1. As someone who graduated from a rural public school in the Midwest, I only heard Founding Fathers used in reference to the Constitutional Signatories and Revolutionary War participants. The 17th century 1st wave immigrants were generally called Pilgrims, Settlers, or Colonists to the best of my recollection.

        I think it has something to do with our national identity being formed at the time of the Revolution, leading that to be considered the founding of the country rather than the physical settling of the land. The settlers/pilgrims are not considered Americans (in my experience), but are identified instead by their country of origin.

        1. That seems pretty clear. By the time it gets to this side of the pond, the terminology gets rather muddled, being all post-Civil (ha!) War stuff. I’ve won beer vouchers in pub quizzes for being able to correctly date the US terrorist uprising. I mean “War of Independence” ; it’s not a piece of foreign history that most people care about.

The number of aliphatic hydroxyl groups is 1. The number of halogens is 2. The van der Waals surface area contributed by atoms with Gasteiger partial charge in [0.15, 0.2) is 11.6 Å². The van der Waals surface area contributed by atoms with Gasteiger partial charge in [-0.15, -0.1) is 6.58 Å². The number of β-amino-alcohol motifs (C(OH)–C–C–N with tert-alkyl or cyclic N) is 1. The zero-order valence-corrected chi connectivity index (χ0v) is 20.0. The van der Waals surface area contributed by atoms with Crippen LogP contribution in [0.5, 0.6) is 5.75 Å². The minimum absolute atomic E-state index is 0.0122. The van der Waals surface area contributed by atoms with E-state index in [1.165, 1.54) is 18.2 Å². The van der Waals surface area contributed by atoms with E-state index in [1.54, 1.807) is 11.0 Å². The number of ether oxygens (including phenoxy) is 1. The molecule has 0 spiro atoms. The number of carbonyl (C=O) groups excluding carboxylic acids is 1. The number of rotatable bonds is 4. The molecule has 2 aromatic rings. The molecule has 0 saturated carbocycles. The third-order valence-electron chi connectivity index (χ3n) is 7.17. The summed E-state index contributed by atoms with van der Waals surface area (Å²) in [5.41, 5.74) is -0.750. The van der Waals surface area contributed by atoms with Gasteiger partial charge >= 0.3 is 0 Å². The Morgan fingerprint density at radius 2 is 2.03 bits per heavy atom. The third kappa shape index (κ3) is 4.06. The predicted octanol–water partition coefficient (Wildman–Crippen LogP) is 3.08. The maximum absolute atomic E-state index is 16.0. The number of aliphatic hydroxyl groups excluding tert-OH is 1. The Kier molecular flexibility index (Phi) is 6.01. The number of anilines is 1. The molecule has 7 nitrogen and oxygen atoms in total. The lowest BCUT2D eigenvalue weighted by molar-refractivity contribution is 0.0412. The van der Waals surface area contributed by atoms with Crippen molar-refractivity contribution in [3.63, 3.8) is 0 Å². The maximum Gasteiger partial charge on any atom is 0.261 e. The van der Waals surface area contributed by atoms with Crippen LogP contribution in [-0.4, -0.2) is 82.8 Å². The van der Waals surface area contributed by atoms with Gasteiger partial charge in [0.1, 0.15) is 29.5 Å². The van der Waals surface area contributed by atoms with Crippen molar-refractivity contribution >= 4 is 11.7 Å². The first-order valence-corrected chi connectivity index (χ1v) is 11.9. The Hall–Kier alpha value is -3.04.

12. I emailed the board member (Kim Light) who wrote the rude non-reply back to Jerry. I politely informed him of his responsibility to ensure that school staff do not push their religion onto students.
    I told him there would likely be a reminder in the form of a lawsuit if they don’t put a new policy in place.

    I hate to see small town superstitions and bigotry go unchallenged.

    1. If the school district supports the principal in his illegal promotion of his particular franchise of superstition, then it is an escalation of the case.

      It’s hard (but not impossible) to believe that a school district would be so stupid as to defend or even fight to retain, their illegal conduct.

      Plenty of other stupid school districts have burned up taxpayers’ money fighting in court, and lost. This was a recent one: . There was a prayer banner that the Rhode Island school district would not take down.